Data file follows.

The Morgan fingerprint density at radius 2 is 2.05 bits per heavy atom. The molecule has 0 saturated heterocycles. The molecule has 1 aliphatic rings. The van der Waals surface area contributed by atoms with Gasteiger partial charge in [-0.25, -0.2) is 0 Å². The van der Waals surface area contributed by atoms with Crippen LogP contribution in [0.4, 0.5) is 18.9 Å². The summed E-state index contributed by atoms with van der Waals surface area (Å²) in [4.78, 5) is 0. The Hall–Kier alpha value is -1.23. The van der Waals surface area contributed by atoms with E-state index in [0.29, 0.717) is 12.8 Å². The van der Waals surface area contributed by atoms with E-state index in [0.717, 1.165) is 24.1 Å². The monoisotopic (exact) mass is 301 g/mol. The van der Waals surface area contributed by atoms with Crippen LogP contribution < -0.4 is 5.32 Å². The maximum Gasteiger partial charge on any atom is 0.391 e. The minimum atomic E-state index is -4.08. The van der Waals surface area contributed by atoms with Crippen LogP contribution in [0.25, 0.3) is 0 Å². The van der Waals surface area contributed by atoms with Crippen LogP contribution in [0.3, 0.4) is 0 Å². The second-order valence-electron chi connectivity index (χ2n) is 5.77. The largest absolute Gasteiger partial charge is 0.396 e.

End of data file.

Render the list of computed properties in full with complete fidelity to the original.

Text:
The Morgan fingerprint density at radius 2 is 2.05 bits per heavy atom. The molecule has 0 saturated heterocycles. The molecule has 1 aliphatic rings. The van der Waals surface area contributed by atoms with Gasteiger partial charge in [-0.25, -0.2) is 0 Å². The van der Waals surface area contributed by atoms with Crippen LogP contribution in [0.4, 0.5) is 18.9 Å². The summed E-state index contributed by atoms with van der Waals surface area (Å²) in [4.78, 5) is 0. The Hall–Kier alpha value is -1.23. The van der Waals surface area contributed by atoms with E-state index in [0.29, 0.717) is 12.8 Å². The van der Waals surface area contributed by atoms with E-state index in [0.717, 1.165) is 24.1 Å². The monoisotopic (exact) mass is 301 g/mol. The van der Waals surface area contributed by atoms with Crippen LogP contribution < -0.4 is 5.32 Å². The maximum Gasteiger partial charge on any atom is 0.391 e. The minimum atomic E-state index is -4.08. The van der Waals surface area contributed by atoms with Crippen LogP contribution in [0.25, 0.3) is 0 Å². The van der Waals surface area contributed by atoms with Crippen LogP contribution in [0.3, 0.4) is 0 Å². The second-order valence-electron chi connectivity index (χ2n) is 5.77. The largest absolute Gasteiger partial charge is 0.396 e.